This is a guest post on UK Uncut by Lucy Reese, mother of Angus (6), Stanley (2) and Max (6 months)
A few years ago, like all good New Labour voters, I was obviously all for public services, but other than the bins and the NHS had very little need for them. Then I had kids. And everything changed. I’d always worked and was determined to do so after I had kids. My job as a TV producer paid quite well, but even so forking out nearly £400 a week in childcare – for a fairly bog standard private nursery – was pretty eye-watering. It was much more than my mortgage. By the time my lovely son was two and a half I knew I couldn’t carry on working the hours I did without going completely bat-shit mental. A ghastly programme about The Spice Girls was the tipping point. I had no work life balance and had to change the way I worked.
Fortunately, by this time my son had moved to a brilliant council run nursery called Caversham Children’s Centre, in Kentish Town, North London. I loved everything about it and it was affordable – the fees were about half what we’d been paying before. It gave me the breathing space to work out how I could change direction. I found I could do some TV stuff from home and also began to pick up work in F.E colleges, which I loved. I had another baby, started a PGCE and got more hours in the college. Throughout all these changes the nursery was a constant – our second boy went there too.
Since both my husband and I are self employed – he makes websites – we can’t afford to turn down work just because it doesn’t fit in with school holidays. I got work teaching summer schools so we started using the brilliant holiday play schemes run out of Camden Square Playcentre. It may sound cheesy, but these services are like extended family for millions of people like us. We can’t plead abject poverty, but to keep working, we need good quality affordable childcare. We want to spend some time with our kids and provide them with emotional security – we just couldn’t do this and pay private sector childcare fees.
Fast forward to the 2010 election. THEY got in and I remember saying to my husband that I reckoned the nursery and the playcentre would be for the chop. People like Cameron have never needed public services and think only lazy scroungers use them. By the end of 2010, it was announced that the playcentre would close in 2012 – then we found out in January of this year that the nursery would be closing in August.
When I got the letter about the nursery closing I burst into tears. Pregnant and hormonal, I just couldn’t handle the news. But I refused to go down without a fight. Fortunately all the other parents felt the same and to cut a long story short we worked together and although the nursery did close in August, it has recently reopened as the Caversham Community Nursery after we convinced the council to transfer management to a local community association.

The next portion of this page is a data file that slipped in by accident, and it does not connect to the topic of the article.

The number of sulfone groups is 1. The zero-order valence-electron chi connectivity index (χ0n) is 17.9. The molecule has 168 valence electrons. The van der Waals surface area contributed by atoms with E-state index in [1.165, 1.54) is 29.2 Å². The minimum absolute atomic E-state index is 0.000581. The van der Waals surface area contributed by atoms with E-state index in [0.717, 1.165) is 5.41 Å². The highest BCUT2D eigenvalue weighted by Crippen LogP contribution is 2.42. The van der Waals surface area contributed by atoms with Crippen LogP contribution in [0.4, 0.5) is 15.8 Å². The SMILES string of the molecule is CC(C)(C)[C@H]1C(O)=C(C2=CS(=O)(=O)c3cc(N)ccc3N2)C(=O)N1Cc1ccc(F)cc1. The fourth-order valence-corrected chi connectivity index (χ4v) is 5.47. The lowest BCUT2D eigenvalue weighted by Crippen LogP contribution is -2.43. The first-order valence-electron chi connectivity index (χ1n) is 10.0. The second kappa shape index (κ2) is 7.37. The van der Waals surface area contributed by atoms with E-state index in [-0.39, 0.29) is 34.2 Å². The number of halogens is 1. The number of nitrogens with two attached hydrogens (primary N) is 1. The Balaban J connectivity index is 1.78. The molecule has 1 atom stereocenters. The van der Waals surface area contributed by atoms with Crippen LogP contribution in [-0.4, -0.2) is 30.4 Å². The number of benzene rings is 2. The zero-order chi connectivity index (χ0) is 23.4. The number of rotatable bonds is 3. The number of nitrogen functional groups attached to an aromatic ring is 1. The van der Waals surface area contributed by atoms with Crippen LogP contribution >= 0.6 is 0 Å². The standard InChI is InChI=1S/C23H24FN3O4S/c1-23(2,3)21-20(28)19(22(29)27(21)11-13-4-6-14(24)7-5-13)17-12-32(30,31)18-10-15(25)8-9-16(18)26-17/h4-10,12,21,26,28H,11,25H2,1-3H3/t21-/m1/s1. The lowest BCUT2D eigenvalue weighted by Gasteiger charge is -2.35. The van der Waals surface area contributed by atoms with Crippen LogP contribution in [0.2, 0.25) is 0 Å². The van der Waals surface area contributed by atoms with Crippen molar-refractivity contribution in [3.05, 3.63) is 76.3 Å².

The campaign was draining and involved dozens of meetings, hassling local councillors, standing in the street outside the Co-op and making a series of deputations to Camden Council. I gave birth in the middle of the campaign – baby Max has been to more council meetings than you could care to mention, both in and out of the womb.
So why did the campaign work? First off, we decided to work with our local Labour councillors, rather than harangue them for closing the nursery. We also pooled our skills. One of our group was a management consultant and produced an amazing business plan. Another mother is a PA and a brilliant organizer – with access to free printing facilities for leaflets! I used my contacts in local politics and media and gave the campaign focus with a Facebook group. The group’s leader, another TV producer, created amazingly convincing documents and sat up till the early hours refining our deputations to the council. It was bloody hard work but it paid off and though the process was at times frustrating, it was also incredibly empowering and shows what can be done if you work collectively. It made me understand the importance of local government and the experience has made me keen to stand as a local councillor – something that previously would have had about as much appeal as drinking a bucket of cold sick.
I’m now back on the campaign trail again and have started an action group to save Camden Square Playcentre – yes, it is just down the road from the Amy shrine. This is a truly amazing place that provides holiday play schemes, after school clubs, breakfast clubs and under 5s drop ins. Black kids play with white kids, posh kids play with poor kids and disabled kids play with able bodied kids. The brilliant staff are trained in everything from child protection to child psychology – the idea that they could be replaced by some “Big Society” volunteers is frankly insulting. The playcentre keeps single parents off benefits and keeps stay at home mums with toddlers sane. It gives boisterous six year old boys somewhere to let off steam after school and kids in wheelchairs the chance to make friends with kids from mainstream schools. If this sounds like utopian bullshit, sorry, but it’s the kind of service that actually makes the world a better place.
We’ve had our first meeting and are hopeful that there is a chance that we can do what we did with the nursery and get a voluntary sector provider to take over the running of the service.
Please sign our petition - http://www.gopetition.com/petitions/save-camden-square-playcentre.html - we still need all the help we can get. Thank you for reading.
This post represents the views of the writer and does not necessarily reflect my views or those of Brent Green Party. It is posted as clearly of great interest in light of the closure plans for Treetops and Harmony nurseries.